Dealing with corruption is even more complicated, given that
drug cultivation at one point was declared to be legal many
years earlier. Virtually every family has members who
formerly cultivated drug crops. Now, the northern provinces
are virtually free of opium fields, with drug cultivation
concentrated in the less secure provinces in the south.
Nonetheless, traffickers continue to "tax" drug smuggling
routes and activities throughout the country. Subsistence
farmers cannot be taxed as they have no excess resources.
The only "money-making" business in Afghanistan is drug
trafficking and this could influence upcoming electoral
campaigns. Drug production has doubled in recent years, but
U.S. analysts cannot account for the destination of this
increased output or the related drug proceeds. Health data
is often a lagging indicator, however, in showing the impact
of supply on drug consumption. Some production may be going
to Russia, India, or Iran, but the actual destinations remain
a mystery. Walters wondered whether the drug proceeds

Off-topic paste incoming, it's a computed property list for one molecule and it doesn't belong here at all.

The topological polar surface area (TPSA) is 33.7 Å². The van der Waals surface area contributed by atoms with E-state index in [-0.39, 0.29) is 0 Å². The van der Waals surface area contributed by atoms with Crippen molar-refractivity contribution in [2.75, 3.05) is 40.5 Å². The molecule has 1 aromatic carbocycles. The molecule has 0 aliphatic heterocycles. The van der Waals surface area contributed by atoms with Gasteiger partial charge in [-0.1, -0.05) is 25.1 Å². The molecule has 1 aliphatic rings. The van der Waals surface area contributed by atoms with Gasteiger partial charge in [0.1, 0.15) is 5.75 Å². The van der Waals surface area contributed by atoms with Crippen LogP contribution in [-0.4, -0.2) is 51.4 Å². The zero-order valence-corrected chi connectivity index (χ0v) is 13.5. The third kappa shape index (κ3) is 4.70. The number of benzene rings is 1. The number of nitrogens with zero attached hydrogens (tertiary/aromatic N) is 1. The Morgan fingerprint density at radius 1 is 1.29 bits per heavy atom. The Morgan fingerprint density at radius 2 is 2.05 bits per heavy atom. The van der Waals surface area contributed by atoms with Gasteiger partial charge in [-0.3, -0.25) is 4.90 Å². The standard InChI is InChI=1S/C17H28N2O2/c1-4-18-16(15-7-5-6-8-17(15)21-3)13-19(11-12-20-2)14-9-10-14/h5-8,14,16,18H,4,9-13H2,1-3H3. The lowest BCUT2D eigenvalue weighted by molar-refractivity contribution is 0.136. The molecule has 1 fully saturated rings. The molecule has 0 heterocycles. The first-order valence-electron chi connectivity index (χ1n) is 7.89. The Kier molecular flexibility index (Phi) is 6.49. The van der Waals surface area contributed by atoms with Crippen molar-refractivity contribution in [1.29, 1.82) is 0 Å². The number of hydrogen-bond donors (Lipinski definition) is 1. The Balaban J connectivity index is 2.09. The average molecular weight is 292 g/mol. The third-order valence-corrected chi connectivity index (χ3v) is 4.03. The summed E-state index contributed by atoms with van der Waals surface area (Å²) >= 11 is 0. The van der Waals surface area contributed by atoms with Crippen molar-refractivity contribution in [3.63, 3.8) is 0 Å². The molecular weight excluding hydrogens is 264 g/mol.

remained in areas under Taliban control as part of taxation
and protection payments. For hundreds of years, Helmand
Province had served as the bread basket for Afghanistan.
Now, farmers have turned from cultivation of wheat to growing
opium. Alternative livelihoods alone will not provide the
answers. Instead, security plays a role in allowing farmers
to choose what they plant. In the south, unfortunately,
opium cultivation has become the enemy's "program for
alternative development."

--------------
QUESTIONS PERSIST ON DRUG MONEY FLOWS
--------------


7. (C) CTC de Kerchove inquired whether the U.S. knew much
about drug money flows in Afghanistan. Walters responded
that U.S. and Afghan officials had gathered information
regarding individual cases, but many questions remained
unanswered regarding overall trends. Even in regions closer
to the States, U.S. analysts have suffered from gaps in
information on drug money flows. For example, the U.S.
cannot account for some 800 million dollars in drug money